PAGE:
The housing market is still hot in Albuquerque and is showing no signs of slowing down. According to Dwellsy, a rental information and search service, since the beginning of 2021, rent has increased 18 percent in Albuquerque. This is almost double the nationwide increase of 9.6 percent in rent.
To put it simply, the dramatic rent increase can be attributed to the pandemic. According to the CEO and co-founder of Dwellsy, Jonas Bordo, the pandemic motivated many who were forced to stay at home to reevaluate their living space. "What we're seeing is a market-by-market reshuffling of how people live," Bordo said.
Due to a dramatic shift in the number of American workers who were forced to work from home, many saw a change in their work environment as an opportunity to either upgrade from their current rent situation or relocate to a city that offered a cheaper cost of living and more outdoor recreational opportunities. Albuquerque is a city that has managed to go relatively under the radar in the last few decades as an affordable outdoor mecca. Not any more.
"It's one of the toughest markets that I've seen in a long time for renters. We are just seeing rents spiraling at an incredibly rapid rate for virtually every type of rental," Bordo said. The portion of the rental market that has been most affected by an influx of residents has been two-bedroom rentals. According to Bordo, rent for a two-bedroom house increased 28 percent in 2021. To put a number on that increase, that's an extra $251 a month.
Despite the sudden increase in rent, Albuquerque still boasts one of the most affordable housing markets in the country. "Albuquerque is one of the less expensive markets nationwide, but if you had to pay an extra $250 this year that you didn't have to pay last year, that is kind of a small consolation."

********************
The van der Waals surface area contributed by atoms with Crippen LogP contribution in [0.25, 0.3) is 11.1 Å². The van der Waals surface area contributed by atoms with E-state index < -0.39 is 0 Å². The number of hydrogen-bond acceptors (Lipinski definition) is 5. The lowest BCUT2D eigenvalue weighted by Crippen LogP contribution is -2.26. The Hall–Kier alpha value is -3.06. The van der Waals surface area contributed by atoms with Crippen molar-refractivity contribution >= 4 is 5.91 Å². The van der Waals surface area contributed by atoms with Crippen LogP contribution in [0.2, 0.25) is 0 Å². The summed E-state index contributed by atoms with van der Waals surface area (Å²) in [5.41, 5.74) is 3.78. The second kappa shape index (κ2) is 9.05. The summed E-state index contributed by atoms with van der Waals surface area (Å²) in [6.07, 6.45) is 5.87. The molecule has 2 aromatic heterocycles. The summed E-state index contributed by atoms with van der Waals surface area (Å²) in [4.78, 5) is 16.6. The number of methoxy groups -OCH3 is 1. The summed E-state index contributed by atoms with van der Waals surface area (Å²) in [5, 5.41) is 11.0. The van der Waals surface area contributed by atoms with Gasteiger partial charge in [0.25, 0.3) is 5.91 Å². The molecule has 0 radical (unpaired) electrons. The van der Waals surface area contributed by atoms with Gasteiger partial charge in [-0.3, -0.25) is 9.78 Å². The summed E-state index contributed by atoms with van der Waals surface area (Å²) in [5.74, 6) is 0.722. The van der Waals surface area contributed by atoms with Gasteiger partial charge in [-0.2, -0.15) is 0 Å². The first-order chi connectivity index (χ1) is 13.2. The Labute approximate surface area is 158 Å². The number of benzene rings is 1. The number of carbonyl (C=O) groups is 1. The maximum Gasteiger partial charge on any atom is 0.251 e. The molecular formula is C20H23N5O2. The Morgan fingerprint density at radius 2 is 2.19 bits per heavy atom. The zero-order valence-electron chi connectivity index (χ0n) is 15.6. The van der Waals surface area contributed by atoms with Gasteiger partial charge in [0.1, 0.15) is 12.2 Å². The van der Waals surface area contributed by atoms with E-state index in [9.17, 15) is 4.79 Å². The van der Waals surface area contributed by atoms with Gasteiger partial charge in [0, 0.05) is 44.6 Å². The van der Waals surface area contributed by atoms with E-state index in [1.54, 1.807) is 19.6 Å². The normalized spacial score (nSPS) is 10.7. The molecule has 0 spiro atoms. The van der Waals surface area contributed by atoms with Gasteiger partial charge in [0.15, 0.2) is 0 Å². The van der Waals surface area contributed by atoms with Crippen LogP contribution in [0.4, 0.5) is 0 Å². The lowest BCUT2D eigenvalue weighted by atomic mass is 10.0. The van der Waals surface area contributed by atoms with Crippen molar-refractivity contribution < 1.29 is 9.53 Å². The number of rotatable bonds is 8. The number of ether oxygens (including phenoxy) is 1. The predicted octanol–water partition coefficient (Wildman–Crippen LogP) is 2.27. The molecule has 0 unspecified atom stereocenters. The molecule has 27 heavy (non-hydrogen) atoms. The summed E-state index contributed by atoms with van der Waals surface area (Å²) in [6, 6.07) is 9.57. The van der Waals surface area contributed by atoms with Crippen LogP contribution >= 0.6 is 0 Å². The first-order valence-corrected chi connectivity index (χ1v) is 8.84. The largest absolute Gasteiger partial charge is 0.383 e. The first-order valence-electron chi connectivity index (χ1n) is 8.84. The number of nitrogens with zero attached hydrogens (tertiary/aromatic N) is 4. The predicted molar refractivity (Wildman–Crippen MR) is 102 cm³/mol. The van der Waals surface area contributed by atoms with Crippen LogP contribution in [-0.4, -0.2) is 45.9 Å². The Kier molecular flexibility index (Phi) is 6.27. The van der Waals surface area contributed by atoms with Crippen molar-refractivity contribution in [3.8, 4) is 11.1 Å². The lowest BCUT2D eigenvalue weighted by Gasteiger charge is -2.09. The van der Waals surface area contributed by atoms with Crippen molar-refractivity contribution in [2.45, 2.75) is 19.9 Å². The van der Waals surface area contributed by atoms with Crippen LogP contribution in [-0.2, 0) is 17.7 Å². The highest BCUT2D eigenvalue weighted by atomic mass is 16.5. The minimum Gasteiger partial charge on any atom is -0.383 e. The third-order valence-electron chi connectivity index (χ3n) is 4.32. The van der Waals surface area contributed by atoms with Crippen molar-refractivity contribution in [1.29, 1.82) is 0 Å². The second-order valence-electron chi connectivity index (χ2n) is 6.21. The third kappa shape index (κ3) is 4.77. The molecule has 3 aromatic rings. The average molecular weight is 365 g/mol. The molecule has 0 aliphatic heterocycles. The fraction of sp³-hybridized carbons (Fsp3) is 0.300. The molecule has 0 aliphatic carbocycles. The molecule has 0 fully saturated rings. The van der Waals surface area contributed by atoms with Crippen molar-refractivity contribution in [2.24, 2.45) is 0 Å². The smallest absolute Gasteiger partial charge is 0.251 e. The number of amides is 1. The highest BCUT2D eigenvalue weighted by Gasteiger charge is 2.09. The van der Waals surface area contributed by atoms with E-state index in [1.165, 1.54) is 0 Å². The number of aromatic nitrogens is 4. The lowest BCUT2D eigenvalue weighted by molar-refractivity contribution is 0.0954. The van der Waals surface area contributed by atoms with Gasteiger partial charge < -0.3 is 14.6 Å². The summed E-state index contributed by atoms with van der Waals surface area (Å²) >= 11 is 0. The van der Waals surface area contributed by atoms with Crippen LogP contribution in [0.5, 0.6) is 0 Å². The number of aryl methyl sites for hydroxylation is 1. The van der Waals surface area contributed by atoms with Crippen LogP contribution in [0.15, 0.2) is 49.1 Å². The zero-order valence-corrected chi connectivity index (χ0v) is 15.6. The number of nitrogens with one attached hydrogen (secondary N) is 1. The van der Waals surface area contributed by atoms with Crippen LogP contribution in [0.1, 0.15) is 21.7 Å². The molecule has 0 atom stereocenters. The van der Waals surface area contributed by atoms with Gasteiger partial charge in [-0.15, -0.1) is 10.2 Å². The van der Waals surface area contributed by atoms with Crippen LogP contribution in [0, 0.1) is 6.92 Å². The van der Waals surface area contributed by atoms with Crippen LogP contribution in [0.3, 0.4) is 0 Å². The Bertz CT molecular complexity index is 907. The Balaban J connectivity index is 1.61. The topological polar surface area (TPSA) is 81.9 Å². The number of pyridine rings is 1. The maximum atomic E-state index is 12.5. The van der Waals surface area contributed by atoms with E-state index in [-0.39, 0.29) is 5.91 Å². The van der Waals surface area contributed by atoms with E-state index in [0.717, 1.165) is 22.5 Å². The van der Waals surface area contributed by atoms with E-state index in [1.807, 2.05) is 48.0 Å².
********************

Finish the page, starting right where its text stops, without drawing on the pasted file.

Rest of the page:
Part of the rise in rent can be attributed to renters desiring to upgrade to a single-family house. The problem there lies in that demand has suddenly far outpaced supply, and there are simply not enough single-family houses to go around. There has been a lull in the development of single-family homes and affordable housing for first-time buyers due to stiff resistance from many neighborhoods.
"What we've seen is an incredible unwillingness to build new inventory all across the country," Bordo said. "We're just not building enough to house the population."
According to Bordo, there may be an end to increasing rent prices. The renewed demand for entry-level and affordable housing has placed pressure on municipalities to invest in housing. But until supply is able to catch up to demand, rent will most likely continue to increase in the near future.
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